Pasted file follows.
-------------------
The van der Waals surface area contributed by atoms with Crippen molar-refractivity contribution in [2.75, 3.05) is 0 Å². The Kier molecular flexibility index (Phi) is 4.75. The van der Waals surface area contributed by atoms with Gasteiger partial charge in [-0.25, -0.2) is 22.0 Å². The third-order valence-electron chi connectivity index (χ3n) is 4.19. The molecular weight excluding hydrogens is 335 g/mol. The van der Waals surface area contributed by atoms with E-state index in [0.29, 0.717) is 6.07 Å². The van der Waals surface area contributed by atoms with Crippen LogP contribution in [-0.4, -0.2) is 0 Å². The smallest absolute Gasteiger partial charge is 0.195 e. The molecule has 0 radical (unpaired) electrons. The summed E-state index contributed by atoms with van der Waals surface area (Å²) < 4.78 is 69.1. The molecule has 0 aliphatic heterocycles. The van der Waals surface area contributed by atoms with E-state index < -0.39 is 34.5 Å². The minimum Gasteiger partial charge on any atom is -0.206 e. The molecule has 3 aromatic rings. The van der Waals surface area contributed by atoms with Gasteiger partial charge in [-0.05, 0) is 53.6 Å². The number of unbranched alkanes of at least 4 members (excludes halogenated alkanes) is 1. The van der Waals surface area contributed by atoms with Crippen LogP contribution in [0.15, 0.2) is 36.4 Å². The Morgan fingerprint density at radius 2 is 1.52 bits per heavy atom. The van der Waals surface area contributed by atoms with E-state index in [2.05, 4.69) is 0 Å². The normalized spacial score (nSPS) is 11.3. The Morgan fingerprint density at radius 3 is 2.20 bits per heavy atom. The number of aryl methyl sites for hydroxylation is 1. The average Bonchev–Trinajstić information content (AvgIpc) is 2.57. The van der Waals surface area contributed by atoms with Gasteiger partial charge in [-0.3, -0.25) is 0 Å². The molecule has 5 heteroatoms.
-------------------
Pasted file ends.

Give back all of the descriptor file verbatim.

The van der Waals surface area contributed by atoms with Crippen molar-refractivity contribution in [2.75, 3.05) is 0 Å². The Kier molecular flexibility index (Phi) is 4.75. The van der Waals surface area contributed by atoms with Gasteiger partial charge in [-0.25, -0.2) is 22.0 Å². The third-order valence-electron chi connectivity index (χ3n) is 4.19. The molecular weight excluding hydrogens is 335 g/mol. The van der Waals surface area contributed by atoms with E-state index in [0.29, 0.717) is 6.07 Å². The van der Waals surface area contributed by atoms with Crippen LogP contribution in [-0.4, -0.2) is 0 Å². The smallest absolute Gasteiger partial charge is 0.195 e. The molecule has 0 radical (unpaired) electrons. The summed E-state index contributed by atoms with van der Waals surface area (Å²) < 4.78 is 69.1. The molecule has 0 aliphatic heterocycles. The van der Waals surface area contributed by atoms with E-state index < -0.39 is 34.5 Å². The minimum Gasteiger partial charge on any atom is -0.206 e. The molecule has 3 aromatic rings. The van der Waals surface area contributed by atoms with Gasteiger partial charge in [-0.05, 0) is 53.6 Å². The number of unbranched alkanes of at least 4 members (excludes halogenated alkanes) is 1. The van der Waals surface area contributed by atoms with Crippen LogP contribution in [0.15, 0.2) is 36.4 Å². The Morgan fingerprint density at radius 2 is 1.52 bits per heavy atom. The van der Waals surface area contributed by atoms with E-state index in [2.05, 4.69) is 0 Å². The normalized spacial score (nSPS) is 11.3. The Morgan fingerprint density at radius 3 is 2.20 bits per heavy atom. The number of aryl methyl sites for hydroxylation is 1. The average Bonchev–Trinajstić information content (AvgIpc) is 2.57. The van der Waals surface area contributed by atoms with Gasteiger partial charge in [-0.3, -0.25) is 0 Å². The molecule has 5 heteroatoms.